Andrew Flintoff's assessment of the Aussie ball tampering crisis is as honest as you would expect

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To say that it has been a rough few days for Australian Cricket would be the understatement of the decade.

Since captain Steve Smith admitted that he and the so-called “leadership team” had resorted to ball tampering in a desperate attempt to beat South Africa, the Australians have been caught up in a vicious media storm calling for the axing of both Smith and coach Darren Lehmann.

Smith has been banned for the upcoming test in Johannesburg and is expected to be permanently stripped of the captaincy while Cameron Bancroft, who unfortunately became designated tamperer, was fined three demerit points by the ICC.

The Aussies have quickly become the laughing stock of world cricket with countless satirical videos and jokes doing the rounds on social media.

One of the game's finest players - and leader of one of the biggest members of the ICC - encouraging one of the junior members of his squad to cheat in this way is difficult to believe.

Sadly, this can only be described as one of the darkest periods in cricketing history.

Now, vice-captain David Warner is emerging as a “central character” in the whole ball tampering scandal with reports coming out of Australia even suggesting that his teammates have asked that he be removed from the team hotel.

It really is going from bad to worse.

Now, former England captain Freddie Flintoff, known for always speaking his mind, has had his say on the crisis and it doesn’t make for pretty reading for the Aussies.

Flintoff accused the Aussies of only being sorry this time around because they were caught and implied that they had been cheating in this way for years.

“Australia attempted a lot of times to be ‘poor us, we’re fine, we don’t cross the mark’,” said Flintoff speaking on BBC 5 live.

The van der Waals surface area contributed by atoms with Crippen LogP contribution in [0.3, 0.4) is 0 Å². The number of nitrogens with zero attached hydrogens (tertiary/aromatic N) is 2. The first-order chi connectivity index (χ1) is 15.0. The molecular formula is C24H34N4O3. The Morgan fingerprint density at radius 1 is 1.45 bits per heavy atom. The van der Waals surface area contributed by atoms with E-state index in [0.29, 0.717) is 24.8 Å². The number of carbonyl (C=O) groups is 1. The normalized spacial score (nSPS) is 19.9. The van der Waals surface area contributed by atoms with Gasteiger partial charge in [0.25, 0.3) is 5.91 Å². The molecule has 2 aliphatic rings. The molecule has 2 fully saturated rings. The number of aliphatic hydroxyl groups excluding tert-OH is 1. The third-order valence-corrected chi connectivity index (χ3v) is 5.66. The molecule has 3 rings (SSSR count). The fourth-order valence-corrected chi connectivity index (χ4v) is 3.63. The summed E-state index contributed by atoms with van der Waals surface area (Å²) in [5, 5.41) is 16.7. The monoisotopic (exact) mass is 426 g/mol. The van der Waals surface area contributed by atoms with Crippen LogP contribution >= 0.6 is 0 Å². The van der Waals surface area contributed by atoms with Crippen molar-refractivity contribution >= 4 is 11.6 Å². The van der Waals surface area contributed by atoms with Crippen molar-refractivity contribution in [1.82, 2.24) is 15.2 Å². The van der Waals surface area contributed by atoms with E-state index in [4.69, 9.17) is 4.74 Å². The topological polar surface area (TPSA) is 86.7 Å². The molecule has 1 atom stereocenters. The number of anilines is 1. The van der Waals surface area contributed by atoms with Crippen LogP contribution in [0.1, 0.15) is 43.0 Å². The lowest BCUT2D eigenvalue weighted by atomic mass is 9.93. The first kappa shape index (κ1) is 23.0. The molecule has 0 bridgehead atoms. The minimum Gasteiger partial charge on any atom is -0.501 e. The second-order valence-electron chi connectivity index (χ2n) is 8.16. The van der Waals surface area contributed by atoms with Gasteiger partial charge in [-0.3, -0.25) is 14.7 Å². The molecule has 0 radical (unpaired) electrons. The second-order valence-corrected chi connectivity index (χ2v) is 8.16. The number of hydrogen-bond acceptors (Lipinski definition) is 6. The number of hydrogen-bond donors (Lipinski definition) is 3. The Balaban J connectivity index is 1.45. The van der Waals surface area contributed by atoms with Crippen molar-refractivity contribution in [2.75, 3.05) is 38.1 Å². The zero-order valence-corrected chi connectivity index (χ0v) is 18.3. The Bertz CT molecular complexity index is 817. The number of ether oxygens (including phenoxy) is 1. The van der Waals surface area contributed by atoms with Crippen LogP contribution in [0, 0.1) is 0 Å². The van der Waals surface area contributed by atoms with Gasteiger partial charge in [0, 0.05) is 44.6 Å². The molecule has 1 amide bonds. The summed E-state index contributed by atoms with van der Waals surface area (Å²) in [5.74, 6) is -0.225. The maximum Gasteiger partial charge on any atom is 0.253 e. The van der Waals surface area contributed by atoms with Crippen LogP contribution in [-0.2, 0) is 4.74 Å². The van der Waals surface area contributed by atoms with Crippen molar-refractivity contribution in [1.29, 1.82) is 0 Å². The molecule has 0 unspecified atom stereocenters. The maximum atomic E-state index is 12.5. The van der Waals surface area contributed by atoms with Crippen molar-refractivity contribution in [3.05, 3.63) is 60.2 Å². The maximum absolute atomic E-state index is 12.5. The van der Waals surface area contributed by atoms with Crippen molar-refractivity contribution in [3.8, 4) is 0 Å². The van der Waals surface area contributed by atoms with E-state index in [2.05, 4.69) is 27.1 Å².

“But you do lads to be honest, you’ve done it for years and years and years and now you’re getting found out.”

South Africa v Australia - 3rd Test: Day 3

Flintoff then slammed Bancroft for the role he played in the debacle and held nothing back in his assessment of the batsman’s actions.

“I think it’s very thick, it’s embarrassing for the people involved. I think the debate is to what extent are you cheating.”

Freddie not mincing his words then.

“You’ve heard all sorts of stories about ball tampering, all these things have gone on over time and now is the time to draw a line. What we’ve seen is cheating, there’s no two ways about it.

“It’s not a subtlety of [using] sun cream or sucking on a mint. Sometimes when it comes to sport, and it comes to cricket, the moral compass has been a little bit skewed. What they think is acceptable and right, I’m not quite sure at times.”

Flintoff then concluded his rant in the most Flintoff way possible stating:

“Australians think they’re the best. They think that they’re strongest, they think they’re the best cricket team in the world. And to think: ‘Actually, we’ve had to cheat to beat South Africa, who aren’t that good.’ That is a massive kick in the nuts.”

Cricket Australia Chief Executive James Sutherland is expected to address the media from Johannesburg this afternoon and could face a rather uncomfortable time.

Whatever the result, Steve Smith will probably be wishing he could take that day back - especially if he spends the next few months watching cricket from his couch, with his reputation in pieces all around him.

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